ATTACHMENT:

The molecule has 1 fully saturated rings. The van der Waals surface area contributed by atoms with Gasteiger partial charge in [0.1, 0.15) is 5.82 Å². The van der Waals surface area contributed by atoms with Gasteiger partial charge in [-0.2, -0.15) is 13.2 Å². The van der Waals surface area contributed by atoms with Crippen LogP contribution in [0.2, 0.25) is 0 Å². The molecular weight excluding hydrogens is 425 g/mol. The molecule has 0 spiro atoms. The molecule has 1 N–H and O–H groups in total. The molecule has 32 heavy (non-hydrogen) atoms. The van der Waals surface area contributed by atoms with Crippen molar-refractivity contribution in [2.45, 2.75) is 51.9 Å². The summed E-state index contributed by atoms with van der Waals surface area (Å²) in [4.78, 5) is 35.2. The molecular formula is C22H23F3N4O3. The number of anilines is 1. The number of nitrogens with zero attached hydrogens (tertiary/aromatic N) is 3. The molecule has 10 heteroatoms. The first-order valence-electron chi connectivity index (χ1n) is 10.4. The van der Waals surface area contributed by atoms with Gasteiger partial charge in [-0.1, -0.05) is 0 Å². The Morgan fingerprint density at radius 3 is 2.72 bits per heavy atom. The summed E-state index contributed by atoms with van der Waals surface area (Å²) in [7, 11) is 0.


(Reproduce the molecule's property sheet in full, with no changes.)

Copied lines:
The molecule has 1 fully saturated rings. The van der Waals surface area contributed by atoms with Gasteiger partial charge in [0.1, 0.15) is 5.82 Å². The van der Waals surface area contributed by atoms with Gasteiger partial charge in [-0.2, -0.15) is 13.2 Å². The van der Waals surface area contributed by atoms with Crippen LogP contribution in [0.2, 0.25) is 0 Å². The molecular weight excluding hydrogens is 425 g/mol. The molecule has 0 spiro atoms. The molecule has 1 N–H and O–H groups in total. The molecule has 32 heavy (non-hydrogen) atoms. The van der Waals surface area contributed by atoms with Crippen molar-refractivity contribution in [2.45, 2.75) is 51.9 Å². The summed E-state index contributed by atoms with van der Waals surface area (Å²) in [4.78, 5) is 35.2. The molecular formula is C22H23F3N4O3. The number of anilines is 1. The number of nitrogens with zero attached hydrogens (tertiary/aromatic N) is 3. The molecule has 10 heteroatoms. The first-order valence-electron chi connectivity index (χ1n) is 10.4. The van der Waals surface area contributed by atoms with Gasteiger partial charge in [-0.1, -0.05) is 0 Å². The Morgan fingerprint density at radius 3 is 2.72 bits per heavy atom. The summed E-state index contributed by atoms with van der Waals surface area (Å²) in [7, 11) is 0.